The Taiwan Dillemma: De-escalation of Conflicts or Democracy Above All?
Although, the recent China-Lithuania friction over whether or not Taiwan should enjoy the status of a sovereign state make many of us eager to show our supports toward Taiwanese democracy, but we don't see why we should risk the escalation of war in Far East and our already frigale relationship with China by steer away from the 'One China Principle', which is the guiding principles of a proper framework for the international community to maintain the peace on both sides of Taiwan Straight. Our approaches with both the mainland China and Taiwan must be based on three realities: the recognition of China returning to world stage as a great power; a relatively good relation with China that serves as the corner stone of peace; the Chinese-Taiwanese relations not being used as a tool by interventionist policies.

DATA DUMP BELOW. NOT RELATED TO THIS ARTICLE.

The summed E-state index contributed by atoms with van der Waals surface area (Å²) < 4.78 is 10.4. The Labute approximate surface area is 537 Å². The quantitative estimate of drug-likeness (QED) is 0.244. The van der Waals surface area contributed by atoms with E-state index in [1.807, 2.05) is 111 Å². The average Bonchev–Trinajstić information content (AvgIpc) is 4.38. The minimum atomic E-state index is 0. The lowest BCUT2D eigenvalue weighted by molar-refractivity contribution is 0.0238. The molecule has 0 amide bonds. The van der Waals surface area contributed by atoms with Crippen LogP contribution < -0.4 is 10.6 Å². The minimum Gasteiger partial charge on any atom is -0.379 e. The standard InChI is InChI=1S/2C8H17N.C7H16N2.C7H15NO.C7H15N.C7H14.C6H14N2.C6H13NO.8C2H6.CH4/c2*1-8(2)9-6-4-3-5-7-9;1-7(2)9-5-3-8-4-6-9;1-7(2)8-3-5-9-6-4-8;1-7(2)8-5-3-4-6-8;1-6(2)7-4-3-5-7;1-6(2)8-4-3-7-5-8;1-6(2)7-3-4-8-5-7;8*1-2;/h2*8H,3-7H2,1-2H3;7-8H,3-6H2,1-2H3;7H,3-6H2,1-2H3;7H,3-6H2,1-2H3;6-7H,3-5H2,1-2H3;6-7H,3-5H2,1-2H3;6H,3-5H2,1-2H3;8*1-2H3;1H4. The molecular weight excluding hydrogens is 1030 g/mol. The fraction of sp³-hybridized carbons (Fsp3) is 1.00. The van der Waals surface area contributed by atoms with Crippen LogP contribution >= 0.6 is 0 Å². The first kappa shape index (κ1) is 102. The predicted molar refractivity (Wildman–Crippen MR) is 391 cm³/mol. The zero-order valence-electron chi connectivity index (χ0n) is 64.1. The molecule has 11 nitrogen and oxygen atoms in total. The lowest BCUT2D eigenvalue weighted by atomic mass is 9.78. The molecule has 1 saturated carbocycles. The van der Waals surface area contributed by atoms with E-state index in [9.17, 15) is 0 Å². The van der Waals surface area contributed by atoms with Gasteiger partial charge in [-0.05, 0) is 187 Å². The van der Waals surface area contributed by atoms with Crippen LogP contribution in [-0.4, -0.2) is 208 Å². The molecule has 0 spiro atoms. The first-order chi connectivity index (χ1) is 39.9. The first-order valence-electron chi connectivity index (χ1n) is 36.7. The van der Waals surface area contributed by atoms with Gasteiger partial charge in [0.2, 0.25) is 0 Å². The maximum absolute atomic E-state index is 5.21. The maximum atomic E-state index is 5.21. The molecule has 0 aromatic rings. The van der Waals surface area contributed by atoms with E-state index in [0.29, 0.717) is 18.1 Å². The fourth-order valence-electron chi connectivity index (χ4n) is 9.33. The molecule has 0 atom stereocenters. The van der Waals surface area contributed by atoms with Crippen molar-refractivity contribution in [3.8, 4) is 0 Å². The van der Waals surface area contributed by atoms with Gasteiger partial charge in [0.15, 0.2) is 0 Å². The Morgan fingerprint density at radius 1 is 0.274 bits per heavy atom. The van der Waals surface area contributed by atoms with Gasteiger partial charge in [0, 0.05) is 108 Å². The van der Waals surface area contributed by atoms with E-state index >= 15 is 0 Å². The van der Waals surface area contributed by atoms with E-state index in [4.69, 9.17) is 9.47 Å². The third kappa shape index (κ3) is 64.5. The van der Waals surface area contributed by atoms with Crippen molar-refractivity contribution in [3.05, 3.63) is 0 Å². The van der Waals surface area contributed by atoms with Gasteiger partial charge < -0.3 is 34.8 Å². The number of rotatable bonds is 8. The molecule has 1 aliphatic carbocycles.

Last year, the U.S. election followed by blame-shifting from the virus-ravaged States and the turmoil at Capital Hill has caused a heavy headwind for China serving American desire to stay the one and only superpower. But, sovereignty in the 21st century means having alternatives and we all have high interest in having different suppliers to stay somehow independent and sovereign. Instead of provoking China, we must not to risk the escalation of war at a time that Europe is already entragled in one with Russia, we also need China's full engagement in essential global challenges like the climate change, global campaign against the corona virus and post pandemic recovery of economy. We are not freigntened about the fact that every nation has its right to follow its national interest, which for China are focused on economics. China is coming back into its role as a greatpower and it is better to seek peaceful co-existence with her and benefit from its development than sounding the war drums.